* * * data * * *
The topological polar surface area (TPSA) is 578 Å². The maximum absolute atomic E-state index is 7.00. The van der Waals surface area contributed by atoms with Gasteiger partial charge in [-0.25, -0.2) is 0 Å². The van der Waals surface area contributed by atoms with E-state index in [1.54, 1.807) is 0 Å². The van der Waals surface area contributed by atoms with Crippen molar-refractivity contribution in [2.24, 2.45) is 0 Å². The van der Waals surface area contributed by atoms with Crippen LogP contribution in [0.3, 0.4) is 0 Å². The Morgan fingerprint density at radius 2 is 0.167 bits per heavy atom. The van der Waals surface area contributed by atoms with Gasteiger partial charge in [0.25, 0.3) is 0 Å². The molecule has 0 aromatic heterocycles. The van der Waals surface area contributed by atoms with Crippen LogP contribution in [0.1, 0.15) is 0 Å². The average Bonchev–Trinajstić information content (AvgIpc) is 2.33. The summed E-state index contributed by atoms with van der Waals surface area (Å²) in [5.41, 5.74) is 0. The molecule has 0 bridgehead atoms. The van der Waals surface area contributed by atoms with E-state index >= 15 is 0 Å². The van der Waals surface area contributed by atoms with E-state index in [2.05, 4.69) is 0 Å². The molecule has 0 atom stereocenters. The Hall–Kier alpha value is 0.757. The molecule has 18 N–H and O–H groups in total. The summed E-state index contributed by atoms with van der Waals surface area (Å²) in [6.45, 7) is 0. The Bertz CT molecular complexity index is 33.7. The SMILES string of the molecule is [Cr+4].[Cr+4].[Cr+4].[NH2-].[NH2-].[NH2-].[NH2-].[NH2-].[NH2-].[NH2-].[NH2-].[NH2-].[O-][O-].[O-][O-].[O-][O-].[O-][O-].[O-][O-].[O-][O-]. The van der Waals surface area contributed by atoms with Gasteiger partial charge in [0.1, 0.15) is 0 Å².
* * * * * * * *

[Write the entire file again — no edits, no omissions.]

The topological polar surface area (TPSA) is 578 Å². The maximum absolute atomic E-state index is 7.00. The van der Waals surface area contributed by atoms with Gasteiger partial charge in [-0.25, -0.2) is 0 Å². The van der Waals surface area contributed by atoms with E-state index in [1.54, 1.807) is 0 Å². The van der Waals surface area contributed by atoms with Crippen molar-refractivity contribution in [2.24, 2.45) is 0 Å². The van der Waals surface area contributed by atoms with Crippen LogP contribution in [0.3, 0.4) is 0 Å². The Morgan fingerprint density at radius 2 is 0.167 bits per heavy atom. The van der Waals surface area contributed by atoms with Gasteiger partial charge in [0.25, 0.3) is 0 Å². The molecule has 0 aromatic heterocycles. The van der Waals surface area contributed by atoms with Crippen LogP contribution in [0.1, 0.15) is 0 Å². The average Bonchev–Trinajstić information content (AvgIpc) is 2.33. The summed E-state index contributed by atoms with van der Waals surface area (Å²) in [5.41, 5.74) is 0. The molecule has 0 bridgehead atoms. The van der Waals surface area contributed by atoms with E-state index >= 15 is 0 Å². The van der Waals surface area contributed by atoms with E-state index in [2.05, 4.69) is 0 Å². The molecule has 0 atom stereocenters. The Hall–Kier alpha value is 0.757. The molecule has 18 N–H and O–H groups in total. The summed E-state index contributed by atoms with van der Waals surface area (Å²) in [6.45, 7) is 0. The Bertz CT molecular complexity index is 33.7. The SMILES string of the molecule is [Cr+4].[Cr+4].[Cr+4].[NH2-].[NH2-].[NH2-].[NH2-].[NH2-].[NH2-].[NH2-].[NH2-].[NH2-].[O-][O-].[O-][O-].[O-][O-].[O-][O-].[O-][O-].[O-][O-]. The van der Waals surface area contributed by atoms with Gasteiger partial charge in [0.1, 0.15) is 0 Å².